Some users are saddened by this news, as they don’t trust the cloud based email services that companies like Google (with Gmail) and Microsoft (with Windows Live Hotmail) offer. The email client has about 20 million users: quite a bit smaller than the current biggest web client, Gmail with 425 million. Nevertheless, 20 million is a big number when it comes to an open source, non-promoted piece of software.
The Mozilla development team will be putting their focus on innovation in other products: one of those is the highly anticipated Firefox OS, coming to smartphones early 2013.
Want to read more about Thunderbird? See here and here.
The people over at Liveside.net have gotten their hands on some hi-res screenshots of the new Hotmail interface, which Metro-style design (derived from Windows 8) is consistent with your Microsoft account and profile page.
Below is a small selection of the interface screenshots.
A modern interface: faster and cleaner The simple, fluid and interactive design of Newmail makes it easy to use whether you’re on a desktop, phone or tablet.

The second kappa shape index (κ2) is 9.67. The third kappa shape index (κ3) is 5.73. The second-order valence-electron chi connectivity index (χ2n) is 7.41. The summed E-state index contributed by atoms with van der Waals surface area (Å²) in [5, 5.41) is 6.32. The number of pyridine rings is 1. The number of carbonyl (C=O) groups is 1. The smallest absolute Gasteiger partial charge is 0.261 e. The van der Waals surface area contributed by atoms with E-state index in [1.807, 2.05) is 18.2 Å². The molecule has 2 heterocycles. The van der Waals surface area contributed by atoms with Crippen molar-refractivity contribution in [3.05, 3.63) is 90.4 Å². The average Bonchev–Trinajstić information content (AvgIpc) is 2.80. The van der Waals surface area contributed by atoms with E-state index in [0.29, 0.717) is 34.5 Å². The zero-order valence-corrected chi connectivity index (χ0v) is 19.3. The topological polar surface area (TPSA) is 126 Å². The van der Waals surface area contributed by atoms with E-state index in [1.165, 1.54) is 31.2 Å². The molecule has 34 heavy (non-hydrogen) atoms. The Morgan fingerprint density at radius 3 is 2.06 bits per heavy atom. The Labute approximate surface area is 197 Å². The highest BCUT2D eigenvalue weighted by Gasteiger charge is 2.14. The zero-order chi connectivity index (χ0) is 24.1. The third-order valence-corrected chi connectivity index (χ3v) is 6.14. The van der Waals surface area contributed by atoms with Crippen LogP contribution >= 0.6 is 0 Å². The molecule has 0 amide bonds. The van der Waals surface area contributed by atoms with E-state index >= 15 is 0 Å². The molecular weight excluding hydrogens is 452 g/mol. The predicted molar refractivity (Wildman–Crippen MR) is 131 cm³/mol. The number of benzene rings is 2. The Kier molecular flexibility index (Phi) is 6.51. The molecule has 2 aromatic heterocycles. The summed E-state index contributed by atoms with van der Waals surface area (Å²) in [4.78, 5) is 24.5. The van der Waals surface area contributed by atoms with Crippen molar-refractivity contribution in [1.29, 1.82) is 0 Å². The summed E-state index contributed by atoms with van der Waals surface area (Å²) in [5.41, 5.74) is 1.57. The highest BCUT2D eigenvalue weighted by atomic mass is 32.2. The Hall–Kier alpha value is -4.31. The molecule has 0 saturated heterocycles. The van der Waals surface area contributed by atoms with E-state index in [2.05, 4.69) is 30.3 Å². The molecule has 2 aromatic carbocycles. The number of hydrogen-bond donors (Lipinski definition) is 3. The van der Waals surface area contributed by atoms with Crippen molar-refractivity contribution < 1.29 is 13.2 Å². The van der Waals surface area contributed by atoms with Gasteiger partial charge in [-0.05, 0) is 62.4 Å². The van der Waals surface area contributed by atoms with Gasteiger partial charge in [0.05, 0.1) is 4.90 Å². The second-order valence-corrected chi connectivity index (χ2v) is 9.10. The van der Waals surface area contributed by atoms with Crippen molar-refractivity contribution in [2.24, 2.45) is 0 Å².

Get a Newmail email address for your new inbox You can get a new email address from Newmail. You don’t have to worry about your contacts and previous emails, you’ll keep them. And, you’ll continue receiving messages sent to your current email address.
Bring your inbox to life – Connect Facebook Connect and chat across services like Facebook and Twitter. Keep your contacts information automatically in sync, and see what your friends are up to, right from Newmail.
The interface is optin only from the beginning (expected July/August), so existing users will at first have a choice if they want to switch over or not. Looking at the screenshots, the interface looks cleaner and sleeker than it is now, even though the current Hotmail interface isn’t really that bad.
In case you haven’t noticed, the webmail war seems to be on. Via various strategies the big guys (mainly Microsoft and Google) are battling it out right now for your online webmail choice of GMail vs Hotmail. Be it advertisements, new features or boasting figures: the war is on. This post is meant as an insight webmail update to the current state of online email providers.
First of all, why would there be a webmail ‘war’? Is it even appropriate to call it that? Let’s have a look at official (and not so official) advertisement videos by both companies recently.